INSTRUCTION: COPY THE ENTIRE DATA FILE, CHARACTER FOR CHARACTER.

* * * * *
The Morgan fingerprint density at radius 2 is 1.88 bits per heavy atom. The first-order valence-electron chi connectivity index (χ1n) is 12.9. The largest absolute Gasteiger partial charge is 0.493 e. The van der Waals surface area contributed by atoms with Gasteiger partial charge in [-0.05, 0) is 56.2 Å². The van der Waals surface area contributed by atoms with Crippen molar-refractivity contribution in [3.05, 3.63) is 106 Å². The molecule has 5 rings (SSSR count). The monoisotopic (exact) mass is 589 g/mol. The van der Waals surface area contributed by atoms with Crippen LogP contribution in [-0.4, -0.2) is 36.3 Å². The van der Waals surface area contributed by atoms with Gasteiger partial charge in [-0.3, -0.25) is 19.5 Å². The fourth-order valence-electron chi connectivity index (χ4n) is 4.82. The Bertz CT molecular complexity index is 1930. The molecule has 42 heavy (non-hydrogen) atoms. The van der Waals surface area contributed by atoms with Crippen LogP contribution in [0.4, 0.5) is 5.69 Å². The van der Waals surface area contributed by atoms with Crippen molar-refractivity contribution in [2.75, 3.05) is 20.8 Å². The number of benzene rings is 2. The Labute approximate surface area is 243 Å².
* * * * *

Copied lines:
The Morgan fingerprint density at radius 2 is 1.88 bits per heavy atom. The first-order valence-electron chi connectivity index (χ1n) is 12.9. The largest absolute Gasteiger partial charge is 0.493 e. The van der Waals surface area contributed by atoms with Gasteiger partial charge in [-0.05, 0) is 56.2 Å². The van der Waals surface area contributed by atoms with Crippen molar-refractivity contribution in [3.05, 3.63) is 106 Å². The molecule has 5 rings (SSSR count). The monoisotopic (exact) mass is 589 g/mol. The van der Waals surface area contributed by atoms with Crippen LogP contribution in [-0.4, -0.2) is 36.3 Å². The van der Waals surface area contributed by atoms with Gasteiger partial charge in [-0.3, -0.25) is 19.5 Å². The fourth-order valence-electron chi connectivity index (χ4n) is 4.82. The Bertz CT molecular complexity index is 1930. The molecule has 42 heavy (non-hydrogen) atoms. The van der Waals surface area contributed by atoms with Crippen LogP contribution in [0.4, 0.5) is 5.69 Å². The van der Waals surface area contributed by atoms with Crippen molar-refractivity contribution in [2.75, 3.05) is 20.8 Å². The number of benzene rings is 2. The Labute approximate surface area is 243 Å².